The largest fossil spider uncovered to date once ensnared prey back in the age of dinosaurs, scientists find.Here we have the scientists spinning their fantasy as usual, of course, since there is no way to falsify it.
OF COURSE it snared prey in the time of the dinosaurs, since it was fossilized as a result of the Flood and the dinosaurs ALSO lived before the Flood and were buried in prodigious numbers during that event.
Too bad the spider fossil wasn't found in a Precambrian layer (not that they couldn't invent some rationalization for that) but the Flood did sort things in a way that put land creatures in the higher levels, so its location isn't enough to jolt anyone out of their illusions, just unusual enough to get it called the "oldest" known specimen.
The spider, named Nephila jurassica, was discovered buried in ancient volcanic ash in Inner Mongolia, China. Tufts of hairlike fibers seen on its legs showed this 165-million-year-old arachnid to be the oldest known species of the largest web-weaving spiders alive today — the golden orb-weavers, or Nephila, which are big enough to catch birds and bats, and use silk that shines like gold in the sunlight.Well, since IN REALITY they're only about 4500 years apart, that isn't surprising.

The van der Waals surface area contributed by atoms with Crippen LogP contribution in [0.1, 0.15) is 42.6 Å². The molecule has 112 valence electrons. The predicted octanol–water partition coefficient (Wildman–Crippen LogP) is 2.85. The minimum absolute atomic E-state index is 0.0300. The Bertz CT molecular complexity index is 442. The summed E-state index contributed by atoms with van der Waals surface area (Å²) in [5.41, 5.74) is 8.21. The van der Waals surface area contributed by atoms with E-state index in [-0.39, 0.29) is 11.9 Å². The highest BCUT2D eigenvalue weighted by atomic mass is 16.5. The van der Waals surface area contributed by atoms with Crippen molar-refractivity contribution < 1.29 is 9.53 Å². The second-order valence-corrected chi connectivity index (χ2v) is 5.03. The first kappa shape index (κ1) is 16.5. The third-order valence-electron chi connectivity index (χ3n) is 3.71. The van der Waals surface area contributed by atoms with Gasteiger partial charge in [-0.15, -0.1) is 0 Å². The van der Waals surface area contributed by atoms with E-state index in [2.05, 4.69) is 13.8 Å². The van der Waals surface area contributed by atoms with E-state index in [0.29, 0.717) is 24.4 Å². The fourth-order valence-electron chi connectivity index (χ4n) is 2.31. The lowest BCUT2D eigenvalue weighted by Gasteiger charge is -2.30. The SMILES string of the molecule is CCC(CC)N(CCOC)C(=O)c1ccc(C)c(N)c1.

The fossil was about as large as its modern relatives,
...with a body one inch (2.5 centimeters) wide and legs that reach up to 2.5 inches (6.3 cm) long. Golden orb-weavers nowadays are mainly tropical creatures, so the ancient environment of Nephila jurassica probably was similarly lush.Yeah, that is very likely, since that describes the pre-Flood climate in general.
I've pretty much given up on science ever recognizing the truth, though, but the Lord is coming back soon, anyway, VERY VERY soon I hope hope hope.